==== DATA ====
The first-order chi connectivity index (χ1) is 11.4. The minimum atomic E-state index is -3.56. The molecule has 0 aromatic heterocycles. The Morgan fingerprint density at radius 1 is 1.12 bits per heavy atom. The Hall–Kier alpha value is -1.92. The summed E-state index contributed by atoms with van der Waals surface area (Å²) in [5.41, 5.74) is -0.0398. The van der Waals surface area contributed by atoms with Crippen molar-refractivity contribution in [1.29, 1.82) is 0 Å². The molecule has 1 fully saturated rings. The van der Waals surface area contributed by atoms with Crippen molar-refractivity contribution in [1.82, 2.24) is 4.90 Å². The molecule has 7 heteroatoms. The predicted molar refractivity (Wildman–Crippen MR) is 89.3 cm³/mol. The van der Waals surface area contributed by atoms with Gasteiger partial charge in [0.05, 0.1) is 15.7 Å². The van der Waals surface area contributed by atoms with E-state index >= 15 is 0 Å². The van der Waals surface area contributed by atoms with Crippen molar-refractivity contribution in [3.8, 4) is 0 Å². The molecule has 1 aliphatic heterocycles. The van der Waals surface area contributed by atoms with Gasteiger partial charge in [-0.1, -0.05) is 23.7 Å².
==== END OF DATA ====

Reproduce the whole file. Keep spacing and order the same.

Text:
The first-order chi connectivity index (χ1) is 11.4. The minimum atomic E-state index is -3.56. The molecule has 0 aromatic heterocycles. The Morgan fingerprint density at radius 1 is 1.12 bits per heavy atom. The Hall–Kier alpha value is -1.92. The summed E-state index contributed by atoms with van der Waals surface area (Å²) in [5.41, 5.74) is -0.0398. The van der Waals surface area contributed by atoms with Crippen molar-refractivity contribution in [1.29, 1.82) is 0 Å². The molecule has 1 fully saturated rings. The van der Waals surface area contributed by atoms with Crippen molar-refractivity contribution in [1.82, 2.24) is 4.90 Å². The molecule has 7 heteroatoms. The predicted molar refractivity (Wildman–Crippen MR) is 89.3 cm³/mol. The van der Waals surface area contributed by atoms with Gasteiger partial charge in [0.05, 0.1) is 15.7 Å². The van der Waals surface area contributed by atoms with E-state index >= 15 is 0 Å². The van der Waals surface area contributed by atoms with Crippen molar-refractivity contribution in [3.8, 4) is 0 Å². The molecule has 1 aliphatic heterocycles. The van der Waals surface area contributed by atoms with Gasteiger partial charge in [-0.1, -0.05) is 23.7 Å².